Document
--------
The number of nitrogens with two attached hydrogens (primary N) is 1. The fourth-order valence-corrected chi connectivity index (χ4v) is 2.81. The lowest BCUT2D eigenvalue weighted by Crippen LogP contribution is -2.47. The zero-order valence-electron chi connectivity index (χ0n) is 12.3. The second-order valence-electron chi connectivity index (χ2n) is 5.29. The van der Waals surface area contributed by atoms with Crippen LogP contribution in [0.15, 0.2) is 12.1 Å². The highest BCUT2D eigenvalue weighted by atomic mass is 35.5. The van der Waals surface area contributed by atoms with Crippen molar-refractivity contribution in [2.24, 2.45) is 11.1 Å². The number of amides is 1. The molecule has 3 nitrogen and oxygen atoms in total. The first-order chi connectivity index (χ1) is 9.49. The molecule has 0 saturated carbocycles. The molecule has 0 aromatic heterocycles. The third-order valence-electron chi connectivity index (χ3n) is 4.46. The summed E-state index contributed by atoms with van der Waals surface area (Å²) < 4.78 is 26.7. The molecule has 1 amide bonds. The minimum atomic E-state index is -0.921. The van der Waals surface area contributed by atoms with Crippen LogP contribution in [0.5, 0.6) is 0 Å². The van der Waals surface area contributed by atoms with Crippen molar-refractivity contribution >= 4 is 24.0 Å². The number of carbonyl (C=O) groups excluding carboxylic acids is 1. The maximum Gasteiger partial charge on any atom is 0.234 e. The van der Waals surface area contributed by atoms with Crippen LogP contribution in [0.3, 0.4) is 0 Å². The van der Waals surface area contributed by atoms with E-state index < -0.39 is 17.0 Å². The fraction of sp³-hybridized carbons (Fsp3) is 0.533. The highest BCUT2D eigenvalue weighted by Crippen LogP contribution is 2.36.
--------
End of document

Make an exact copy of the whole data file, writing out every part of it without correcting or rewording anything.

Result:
The number of nitrogens with two attached hydrogens (primary N) is 1. The fourth-order valence-corrected chi connectivity index (χ4v) is 2.81. The lowest BCUT2D eigenvalue weighted by Crippen LogP contribution is -2.47. The zero-order valence-electron chi connectivity index (χ0n) is 12.3. The second-order valence-electron chi connectivity index (χ2n) is 5.29. The van der Waals surface area contributed by atoms with Crippen LogP contribution in [0.15, 0.2) is 12.1 Å². The highest BCUT2D eigenvalue weighted by atomic mass is 35.5. The van der Waals surface area contributed by atoms with Crippen molar-refractivity contribution in [2.24, 2.45) is 11.1 Å². The number of amides is 1. The molecule has 3 nitrogen and oxygen atoms in total. The first-order chi connectivity index (χ1) is 9.49. The molecule has 0 saturated carbocycles. The molecule has 0 aromatic heterocycles. The third-order valence-electron chi connectivity index (χ3n) is 4.46. The summed E-state index contributed by atoms with van der Waals surface area (Å²) < 4.78 is 26.7. The molecule has 1 amide bonds. The minimum atomic E-state index is -0.921. The van der Waals surface area contributed by atoms with Crippen LogP contribution in [0.5, 0.6) is 0 Å². The van der Waals surface area contributed by atoms with Crippen molar-refractivity contribution >= 4 is 24.0 Å². The number of carbonyl (C=O) groups excluding carboxylic acids is 1. The maximum Gasteiger partial charge on any atom is 0.234 e. The van der Waals surface area contributed by atoms with Crippen LogP contribution in [0.3, 0.4) is 0 Å². The van der Waals surface area contributed by atoms with E-state index < -0.39 is 17.0 Å². The fraction of sp³-hybridized carbons (Fsp3) is 0.533. The highest BCUT2D eigenvalue weighted by Crippen LogP contribution is 2.36.